While most of the energy-related news last week focused on the anniversary of the Tohoku earthquake and tsunami — and the accident at Japan's Fukushima-1 nuclear plant that was a result of this natural disaster — across the Sea of Japan, China announced plans for the future: accelerate nuclear, while putting the breaks on solar and wind.
China will accelerate the use of new-energy sources such as nuclear energy and put an end to blind expansion in industries such as solar energy and wind power in 2012, Chinese Premier Wen Jiabao says in a government report published on March 5.
This short diary is a quick update to some "breaking news" from earlier this week, namely an earlier report about a study from the lunatic fringe of respectable science.
The particular diary mentioned above was published before the paper was actually released and was based on a press release by the researchers. Today, the paper officially went public, and already the criticism has begun to rain in.
For example, the blogs at Scientific American have already hit on this paper with a critique that is not very flattering:
"Researchers Trumpet Another Flawed Fukushima Death Study"
The quotes in this diary are taken from this paper.
This will be a quick throwaway diary to update some of the latest news in nuclear safety. Those who are prone to follow such things will recall that a magnitude 5.8 earthquake occurred on August 23 of this year. It was located in the vicinity (about 11 miles) of the North Anna Nuclear Power Plant in Louisa County, Virginia. This earthquake was felt along the East Coast of the United States as far away as New York City. It was responsible for the National Park Service closing the Washington Monument in D.C. to assess the damage caused by the event.
The two reactors at North Anna were scrammed as a result of the quake, and they have been off-line ever since. Today, the Nuclear Regulatory Commission (NRC) approved the restart of these reactors after an inspection and careful analysis of the findings of this inspection.
Some myths die hard because so many people mistakenly believe them. Other myths persist, not because they are well known, but because they are obstinately repeated by a handful of people who strongly want to believe them.
In this diary, I'm going to address the myth that there was a scram failure during the accident at Unit 2 of the Three Mile Island (TMI) nuclear power plant in March 1979. That is, the myth claims that the nuclear chain reaction was not stopped within seconds of the initiation of the accident.
This is going to be a quick diary. I have already addressed the false claims several times in the comments of this website. Nevertheless, since this myth keeps reappearing over and over—most recently in the past week—I felt that the solid facts that debunk this particular lie deserve their own diary.
We've all heard the claim: "commercial reactors only come in one size -- extra-large."
At a Washington press conference last week, an old name in nuclear technology hammered yet another nail in the coffin of this misconception.
B&W introduces scalable, practical nuclear energy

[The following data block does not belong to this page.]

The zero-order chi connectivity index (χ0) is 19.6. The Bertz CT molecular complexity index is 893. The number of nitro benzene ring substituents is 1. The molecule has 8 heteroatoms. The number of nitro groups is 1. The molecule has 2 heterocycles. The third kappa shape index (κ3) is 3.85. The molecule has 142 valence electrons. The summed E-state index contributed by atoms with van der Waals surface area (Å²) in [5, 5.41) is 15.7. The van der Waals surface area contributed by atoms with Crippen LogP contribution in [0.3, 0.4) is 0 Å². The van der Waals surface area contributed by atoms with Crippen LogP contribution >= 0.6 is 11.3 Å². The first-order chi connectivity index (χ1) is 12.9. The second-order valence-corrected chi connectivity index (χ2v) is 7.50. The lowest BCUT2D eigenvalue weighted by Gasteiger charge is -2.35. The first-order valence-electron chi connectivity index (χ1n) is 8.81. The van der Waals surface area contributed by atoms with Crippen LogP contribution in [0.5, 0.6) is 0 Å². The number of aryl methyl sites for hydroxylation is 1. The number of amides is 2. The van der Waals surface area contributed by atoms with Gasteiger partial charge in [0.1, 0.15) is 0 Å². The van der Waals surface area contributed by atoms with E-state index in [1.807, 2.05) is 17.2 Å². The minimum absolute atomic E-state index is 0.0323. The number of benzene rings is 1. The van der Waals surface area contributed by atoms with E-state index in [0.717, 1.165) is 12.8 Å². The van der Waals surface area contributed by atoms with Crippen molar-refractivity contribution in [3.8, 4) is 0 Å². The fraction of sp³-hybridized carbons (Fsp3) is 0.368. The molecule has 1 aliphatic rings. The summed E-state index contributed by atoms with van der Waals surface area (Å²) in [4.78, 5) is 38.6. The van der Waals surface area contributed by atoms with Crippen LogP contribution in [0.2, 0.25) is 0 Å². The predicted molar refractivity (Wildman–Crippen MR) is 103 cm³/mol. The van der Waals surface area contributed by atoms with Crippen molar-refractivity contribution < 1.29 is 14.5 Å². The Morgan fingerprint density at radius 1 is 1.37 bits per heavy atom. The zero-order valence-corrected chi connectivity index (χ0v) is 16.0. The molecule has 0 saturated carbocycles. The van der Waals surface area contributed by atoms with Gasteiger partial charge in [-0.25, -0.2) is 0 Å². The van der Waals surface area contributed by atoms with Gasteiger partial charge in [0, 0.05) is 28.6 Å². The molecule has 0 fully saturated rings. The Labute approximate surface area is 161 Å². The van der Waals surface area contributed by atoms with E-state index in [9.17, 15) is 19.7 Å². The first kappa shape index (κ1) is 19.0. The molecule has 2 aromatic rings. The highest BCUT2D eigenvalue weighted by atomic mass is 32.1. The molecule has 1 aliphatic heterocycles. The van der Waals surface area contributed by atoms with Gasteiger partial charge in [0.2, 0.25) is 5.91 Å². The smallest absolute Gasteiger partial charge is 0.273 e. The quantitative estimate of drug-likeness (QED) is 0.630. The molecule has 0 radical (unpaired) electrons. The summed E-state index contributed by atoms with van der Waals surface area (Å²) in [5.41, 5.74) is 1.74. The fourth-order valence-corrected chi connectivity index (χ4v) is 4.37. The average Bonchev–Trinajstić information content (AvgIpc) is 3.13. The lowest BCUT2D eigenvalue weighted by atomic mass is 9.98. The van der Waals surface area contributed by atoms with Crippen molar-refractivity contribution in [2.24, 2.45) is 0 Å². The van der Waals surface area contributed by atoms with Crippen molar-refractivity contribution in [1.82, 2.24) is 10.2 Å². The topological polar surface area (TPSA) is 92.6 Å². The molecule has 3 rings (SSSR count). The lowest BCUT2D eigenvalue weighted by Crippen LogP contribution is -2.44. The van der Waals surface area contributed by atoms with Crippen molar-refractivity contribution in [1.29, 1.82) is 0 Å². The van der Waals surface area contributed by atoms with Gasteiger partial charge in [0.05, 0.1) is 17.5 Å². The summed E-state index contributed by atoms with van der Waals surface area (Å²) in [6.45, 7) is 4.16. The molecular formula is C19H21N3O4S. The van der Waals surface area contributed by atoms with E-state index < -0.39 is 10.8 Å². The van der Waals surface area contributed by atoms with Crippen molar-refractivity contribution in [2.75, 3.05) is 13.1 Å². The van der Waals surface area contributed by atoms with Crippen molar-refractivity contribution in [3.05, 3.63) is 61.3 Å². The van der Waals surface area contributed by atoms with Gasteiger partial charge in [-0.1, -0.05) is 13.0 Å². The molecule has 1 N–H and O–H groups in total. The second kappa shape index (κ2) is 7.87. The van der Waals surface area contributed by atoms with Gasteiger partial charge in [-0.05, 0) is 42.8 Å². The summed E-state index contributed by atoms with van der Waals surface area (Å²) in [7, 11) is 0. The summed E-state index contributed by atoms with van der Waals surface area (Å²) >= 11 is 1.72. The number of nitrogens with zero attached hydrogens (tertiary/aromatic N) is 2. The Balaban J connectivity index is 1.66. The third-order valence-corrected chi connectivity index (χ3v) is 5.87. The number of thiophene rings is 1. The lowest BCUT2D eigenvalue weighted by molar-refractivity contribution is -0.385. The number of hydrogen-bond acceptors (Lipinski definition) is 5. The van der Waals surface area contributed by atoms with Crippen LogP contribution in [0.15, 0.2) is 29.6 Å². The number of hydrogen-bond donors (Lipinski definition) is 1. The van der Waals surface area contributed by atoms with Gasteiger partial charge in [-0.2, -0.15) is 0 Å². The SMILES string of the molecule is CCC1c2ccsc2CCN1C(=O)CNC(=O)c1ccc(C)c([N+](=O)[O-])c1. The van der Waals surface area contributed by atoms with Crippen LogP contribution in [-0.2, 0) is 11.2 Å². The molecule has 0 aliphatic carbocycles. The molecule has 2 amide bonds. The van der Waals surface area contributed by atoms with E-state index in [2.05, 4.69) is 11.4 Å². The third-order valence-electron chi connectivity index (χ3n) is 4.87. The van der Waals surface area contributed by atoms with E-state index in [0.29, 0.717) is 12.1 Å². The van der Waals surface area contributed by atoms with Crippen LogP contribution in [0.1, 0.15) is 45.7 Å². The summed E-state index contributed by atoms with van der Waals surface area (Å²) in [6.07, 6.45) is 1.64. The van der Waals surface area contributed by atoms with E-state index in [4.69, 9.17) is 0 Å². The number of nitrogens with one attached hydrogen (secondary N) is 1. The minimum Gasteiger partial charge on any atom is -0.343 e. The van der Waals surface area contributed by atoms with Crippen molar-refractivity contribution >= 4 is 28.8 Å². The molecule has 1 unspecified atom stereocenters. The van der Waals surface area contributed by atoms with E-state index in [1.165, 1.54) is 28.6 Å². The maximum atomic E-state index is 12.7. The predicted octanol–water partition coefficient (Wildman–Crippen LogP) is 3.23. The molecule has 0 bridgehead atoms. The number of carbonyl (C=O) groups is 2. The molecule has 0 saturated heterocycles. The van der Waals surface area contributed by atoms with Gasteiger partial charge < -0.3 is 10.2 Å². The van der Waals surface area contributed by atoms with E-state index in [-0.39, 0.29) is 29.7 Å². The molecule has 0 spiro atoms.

The Babcock & Wilcox Company (B&W) plans to deploy a North American-manufactured, scalable nuclear reactor using its unique history of more than 50 years of continuous reactor engineering and manufacturing. The B&W mPower reactor design is a passively safe [nuclear reactor, which] would provide customers with practical power increments of 125 MWe to meet local energy needs within power grid and plant site constraints.
As the New York Times noted, B&W touts this new technology as a "potential game changer for the global nuclear market."
This started off as a reply to a recent comment in another diary, but it became so long, that I thought that it was better served as its own diary entry. The answer is after the fold.
And you must have been a good little state, because you have received something much better than a lump of coal.
Santa came a month early this year in the form of an Early Site Permit (ESP) for the North Anna Power Station. Proponents of clean energy and opponents of coal and mountain-top removal should be celebrating this announcement. This is the first step in bringing more clean energy (Virginia gets approximately 38% of it's electricity from nuclear, compared with about 47% from coal) to the state.
An article this week in the Boston Globe answers this question with a definite yes, or at least, a definite oui.
Just say 'oui' to nuclear power
While global warming is positioned to be a hot issue in the 2008 presidential election, the candidates must face directly the one large-scale means of providing carbon-free electric power: nuclear energy. Candidates in both parties should swallow hard and confess that the United States must take steps that they find difficult. For Democrats, that means acknowledging that we need more nuclear power and that we must do something with the waste. ...
So why do we need more nuclear power?
Dr. John W. Gofman passed away this month.
Dr. John W. Gofman, a nuclear chemist and doctor who in the 1960s heightened public concerns about exposure to low-level radiation and became a leading voice against commercial nuclear power, died on Aug. 15 at his home in San Francisco. He was 88.
And so, another footnote of history passes into oblivion.